Medical and fuel inflation drove inflation higher in February
22 Mar, 2024

Sanisha Packirisamy, Economist at Momentum Investments

 

 

Momentum Investments have released their report based on Medical and fuel inflation drove inflation higher in February prepared by the Momentum Investments Macro Research Team.

 

Please see below, a summary of highlights from the team, as well as a PDF of the research paper attached.

 

Highlights

 

  • According to Statistics South Africa (Stats SA), the consumer price index (CPI or headline inflation) rose to 5.6% year-on-year (y/y) in February 2024 from 5.3% y/y in January. Core inflation accelerated to 5% y/y from 4.6% y/y over the same period.

 

  • Higher medical insurance costs were the main reason behind the lift in core inflation and subsequently headline inflation. Higher fuel prices also contributed to the uptick in headline inflation.

 

  • Medical insurance inflation spiked from 6.9% y/y in January to 12.9% y/y in February. This reflects the substantial membership contribution hikes implemented by medical schemes in 2024 and the inclusion of all the tariff hikes in the February survey (base effects) as opposed to the typical bi-annual survey for medical aid rates.

 

  • The fuel price increases implemented in February were the main reason for higher transport inflation in February (5.4% y/y from 4.6% y/y in January). The larger fuel increases (above R1/l) in March point to further upside pressure on transport inflation in March. Early data from the Central Energy Fund (CEF) indicate a slight increase (R0.14/l) in the price of petrol (95, inland) but diesel (0.05%) users can expect a slight reprieve of R0.32/l in April.

 

  • The ongoing tensions in the Red Sea and the extension of voluntary production cuts by the Organisation of the Petroleum Exporting Countries Plus (OPEC +) are keeping international oil markets tight. The United States (US) Energy Information Agency (EIA) forecasts oil prices to remain elevated at an average of US$88/bbl in the second quarter of 2024, which introduces upside price pressures domestically, especially if the rand remains weak.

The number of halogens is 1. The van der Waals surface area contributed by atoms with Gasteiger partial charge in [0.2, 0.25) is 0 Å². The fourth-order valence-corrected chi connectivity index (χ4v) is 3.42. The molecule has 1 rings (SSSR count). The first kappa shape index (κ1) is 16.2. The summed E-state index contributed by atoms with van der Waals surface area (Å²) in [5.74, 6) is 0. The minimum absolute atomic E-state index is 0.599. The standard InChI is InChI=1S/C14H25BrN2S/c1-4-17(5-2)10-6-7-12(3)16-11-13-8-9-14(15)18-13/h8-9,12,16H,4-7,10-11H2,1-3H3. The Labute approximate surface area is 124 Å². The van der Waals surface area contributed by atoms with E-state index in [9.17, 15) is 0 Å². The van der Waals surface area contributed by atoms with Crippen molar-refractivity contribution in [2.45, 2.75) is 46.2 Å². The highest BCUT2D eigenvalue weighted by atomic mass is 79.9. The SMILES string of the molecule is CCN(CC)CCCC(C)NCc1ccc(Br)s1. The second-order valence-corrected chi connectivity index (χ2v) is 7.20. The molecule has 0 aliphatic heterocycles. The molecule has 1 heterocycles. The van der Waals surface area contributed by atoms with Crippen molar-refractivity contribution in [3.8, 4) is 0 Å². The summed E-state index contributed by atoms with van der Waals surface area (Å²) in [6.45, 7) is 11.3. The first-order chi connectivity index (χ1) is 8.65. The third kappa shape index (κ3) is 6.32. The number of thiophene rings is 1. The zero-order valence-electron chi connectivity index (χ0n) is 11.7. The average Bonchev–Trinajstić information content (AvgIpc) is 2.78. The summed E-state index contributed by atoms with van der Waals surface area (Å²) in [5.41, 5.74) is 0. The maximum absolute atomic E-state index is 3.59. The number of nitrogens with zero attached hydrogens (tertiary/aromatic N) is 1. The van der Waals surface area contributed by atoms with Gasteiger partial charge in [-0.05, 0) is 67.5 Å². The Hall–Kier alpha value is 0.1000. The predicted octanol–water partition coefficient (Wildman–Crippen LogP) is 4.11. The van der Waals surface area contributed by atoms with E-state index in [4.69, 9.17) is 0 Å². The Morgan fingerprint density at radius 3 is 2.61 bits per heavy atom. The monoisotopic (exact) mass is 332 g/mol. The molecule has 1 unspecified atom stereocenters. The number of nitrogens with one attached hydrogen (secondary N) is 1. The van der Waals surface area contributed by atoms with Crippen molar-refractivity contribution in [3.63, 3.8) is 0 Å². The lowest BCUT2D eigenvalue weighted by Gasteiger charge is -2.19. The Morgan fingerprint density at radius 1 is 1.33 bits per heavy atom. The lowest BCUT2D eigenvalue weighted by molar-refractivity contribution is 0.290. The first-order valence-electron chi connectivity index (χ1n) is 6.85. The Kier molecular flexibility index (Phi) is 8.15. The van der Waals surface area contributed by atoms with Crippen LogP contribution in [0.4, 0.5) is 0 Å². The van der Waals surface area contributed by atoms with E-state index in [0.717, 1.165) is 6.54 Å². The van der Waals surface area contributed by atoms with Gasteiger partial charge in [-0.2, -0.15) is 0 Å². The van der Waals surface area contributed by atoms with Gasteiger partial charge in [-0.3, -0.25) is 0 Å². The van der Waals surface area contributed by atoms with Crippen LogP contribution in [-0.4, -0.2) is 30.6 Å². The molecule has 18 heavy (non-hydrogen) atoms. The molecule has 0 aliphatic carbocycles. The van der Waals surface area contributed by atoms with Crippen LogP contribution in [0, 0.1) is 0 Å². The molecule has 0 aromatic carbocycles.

• Further upside price pressures stem from intensifying drier weather conditions in some parts of SA during February and March 2024, an important period for agriculture according to the Agricultural Business Chamber of SA (Agbiz). The Crop Estimates Committee (CEC) has revised the expected commercial maize crop lower by 12.6% to 14.4 million tonnes for 2024. However, this remains sufficient to meet domestic demand. Other parts of Southern Africa are reported to be experiencing harsher and drier weather conditions than SA.

 

  • The 2024 starting point of the United Nations (UN) Food and Agriculture Organisation’s (FAO) Food Price Index (FPI) was much lower than 2023 and 2022 and decreased further by 0.7% month-on-month (m/m) in February.

 

  • The Bureau for Economic Research (BER) published lower inflation expectations for the first quarter of 2024 survey results at 5.4% for 2024 and 5.3% for 2025. The driver for lower expectations in both years were the price setters (businesses and trade unions) of the economy.

 

  • We maintain our view that the SA Reserve Bank (SARB) will likely keep interest rates constant at 8.25% at the March interest rate setting meeting.

 

  • We acknowledge the increased risks to our longstanding view that the SARB will begin the rate cutting cycle in the second quarter of 2024, at the earliest. These risks include the possibility of higher food inflation due to intensifying El Niño conditions, volatile and elevated inflation outcomes, still elevated inflation expectations and caution displayed by global central banks by keeping interest rates higher than the market had initially anticipated. We see the first move lower in SA interest rates increasingly more likely to commence in the third quarter of 2024.

 

 

ENDS

 

Author

@Sanisha Packirisamy
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